Some say you have to move all of your server infrastructure into the cloud. Others counter that you should keep your data safe and secure in your own datacenter. And then there are many people in between who use cloud services as an addition to their self-hosted servers. In fact, there’s no right or wrong, because as always in IT: It depends. We at Icinga always try to find a way to make everyone happy with their monitoring – be it in the cloud or on premise. Today we’re pleased to announce version 1.0 of our Icinga Module for AWS!
Automation and integrations are important parts of every Icinga setup since ever then. The Icinga Module for AWS follows this path by embedding into your existing monitoring setup. The module is an addition for the well-known Icinga Director, whose main purpose is to manage Icinga configuration at a glance – the Icinga Module for AWS is yet another Director Import Source. Import sources are a crucial factor of the Director as they enable you to import data from multiple data providers. The collected data is transformed into Icinga 2 configuration. Learn more about import sources and automation in our guide Monitoring Automation with Icinga – The Director.
This module collects data about your EC2 Instances, RDS Instances, Load Balancers and Auto Scaling Groups. The Director uses the regularly collected information to create Icinga 2 configuration out of it. Since this can be automated, you can just continue on spawning and deleting new instances in AWS without having to take care about if they’re going to be monitored or not – without any human interaction.
Import EC2 Instances
The following example demonstrates how you can use this module to import details about your currently running EC2 Instances into Icinga. Before you get started, make sure you have your AWS Access Key by hand. This is required, so you can establish a connection to your account and pick up the information we need for monitoring. Make sure to add your Key details to the modules configuration at “Configuration > Modules > aws > AWS Keys”.
Installation and Configuration
Extract or clone this module to your Icinga Web 2 module path. The directory name must fit the module name, aws. This would usually lead to
Additionally, the module requires the AWS PHP SDK v3 which you have to install manually. The easiest way to do this is by downloading it from the release page and unpacking it into
Configuring the Import Source
The first step is to create a new Director Import Source:
- Import source name: A general identifier, choose something that you will recognise later
- Source type: Select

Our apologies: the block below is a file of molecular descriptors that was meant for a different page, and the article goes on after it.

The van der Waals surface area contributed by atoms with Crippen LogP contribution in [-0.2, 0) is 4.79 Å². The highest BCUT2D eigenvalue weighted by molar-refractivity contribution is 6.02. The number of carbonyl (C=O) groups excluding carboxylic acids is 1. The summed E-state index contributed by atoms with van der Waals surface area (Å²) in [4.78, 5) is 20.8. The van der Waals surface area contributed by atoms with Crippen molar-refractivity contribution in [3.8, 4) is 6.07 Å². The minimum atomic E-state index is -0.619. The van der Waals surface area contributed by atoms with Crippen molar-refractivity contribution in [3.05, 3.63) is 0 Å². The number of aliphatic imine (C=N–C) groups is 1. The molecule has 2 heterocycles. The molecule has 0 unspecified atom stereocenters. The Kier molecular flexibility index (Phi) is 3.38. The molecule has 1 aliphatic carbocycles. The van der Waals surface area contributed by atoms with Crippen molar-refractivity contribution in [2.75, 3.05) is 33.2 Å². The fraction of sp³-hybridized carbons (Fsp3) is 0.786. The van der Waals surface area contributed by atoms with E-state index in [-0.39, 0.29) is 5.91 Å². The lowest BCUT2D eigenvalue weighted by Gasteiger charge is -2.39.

- AWS region: You may create an import source for each region you use
- AWS access method: Select your previously configured AWS Key from the dropdown
- Object type: We use
EC2 Instances for this demo purpose, you may create multiple import jobs for each object type you want to import
Save the details and open the newly created Import Source again. We now continue with adding a Modifier.
Import only running Instances
Director Modifiers are used to handle the incoming data and transform it or filter it by certain conditions. Since you usually want to monitor only running instances, we’re using a Modifier to filter for the state of the EC2 Instances.
- Property: We refer to the
status property, in order to filter by states
- Modifier: The
Black or White-list modifier allows you to whitelist only certain instances
- Filter: We filter by
running systems only
- Policy: Here we decide to keep only matching rows, therefore only running systems are whitelisted
Hit the save button to save your Modifier.
Trigger Import Run
You’re now ready to trigger the first import run. This will not create any Icinga configuration yet, but allow you to see a preview of the collected information in the “Preview” tab. There you can now see a variety of data that was synchronised from your AWS account. All of these information can be used to create Icinga hosts for example. Additionally you may use part of the data and add it as custom variables to your monitoring objects.
Your next step is to create a Sync Rule which will use the gathered AWS data to generate Icinga configuration. If you’re not familiar with Sync Rules, you may refer either to the Director Documentation to learn about it or read our guide Monitoring Automation with Icinga – The Director